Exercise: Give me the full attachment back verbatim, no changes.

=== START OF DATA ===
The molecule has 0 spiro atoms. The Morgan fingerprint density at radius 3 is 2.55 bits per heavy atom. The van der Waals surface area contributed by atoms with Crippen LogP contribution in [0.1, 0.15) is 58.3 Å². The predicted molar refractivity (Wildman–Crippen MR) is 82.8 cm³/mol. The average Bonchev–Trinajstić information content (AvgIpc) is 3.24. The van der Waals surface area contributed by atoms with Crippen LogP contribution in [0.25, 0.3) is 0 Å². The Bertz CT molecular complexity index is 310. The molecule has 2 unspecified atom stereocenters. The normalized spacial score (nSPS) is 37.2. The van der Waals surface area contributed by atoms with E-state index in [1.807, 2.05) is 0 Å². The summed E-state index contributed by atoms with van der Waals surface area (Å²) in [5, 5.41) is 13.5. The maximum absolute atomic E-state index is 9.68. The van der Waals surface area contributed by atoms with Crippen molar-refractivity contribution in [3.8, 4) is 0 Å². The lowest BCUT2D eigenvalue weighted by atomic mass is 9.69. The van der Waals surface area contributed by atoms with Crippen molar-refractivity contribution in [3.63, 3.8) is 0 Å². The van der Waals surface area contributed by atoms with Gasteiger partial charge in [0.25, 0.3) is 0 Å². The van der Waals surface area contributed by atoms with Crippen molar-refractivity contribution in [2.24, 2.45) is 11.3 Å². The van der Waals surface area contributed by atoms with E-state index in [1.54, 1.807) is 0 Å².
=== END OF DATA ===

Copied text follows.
The molecule has 0 spiro atoms. The Morgan fingerprint density at radius 3 is 2.55 bits per heavy atom. The van der Waals surface area contributed by atoms with Crippen LogP contribution in [0.1, 0.15) is 58.3 Å². The predicted molar refractivity (Wildman–Crippen MR) is 82.8 cm³/mol. The average Bonchev–Trinajstić information content (AvgIpc) is 3.24. The van der Waals surface area contributed by atoms with Crippen LogP contribution in [0.25, 0.3) is 0 Å². The Bertz CT molecular complexity index is 310. The molecule has 2 unspecified atom stereocenters. The normalized spacial score (nSPS) is 37.2. The van der Waals surface area contributed by atoms with E-state index in [1.807, 2.05) is 0 Å². The summed E-state index contributed by atoms with van der Waals surface area (Å²) in [5, 5.41) is 13.5. The maximum absolute atomic E-state index is 9.68. The van der Waals surface area contributed by atoms with Crippen molar-refractivity contribution in [3.8, 4) is 0 Å². The lowest BCUT2D eigenvalue weighted by atomic mass is 9.69. The van der Waals surface area contributed by atoms with Crippen molar-refractivity contribution in [3.63, 3.8) is 0 Å². The van der Waals surface area contributed by atoms with Gasteiger partial charge in [0.25, 0.3) is 0 Å². The van der Waals surface area contributed by atoms with Crippen molar-refractivity contribution in [2.24, 2.45) is 11.3 Å². The van der Waals surface area contributed by atoms with E-state index in [1.54, 1.807) is 0 Å².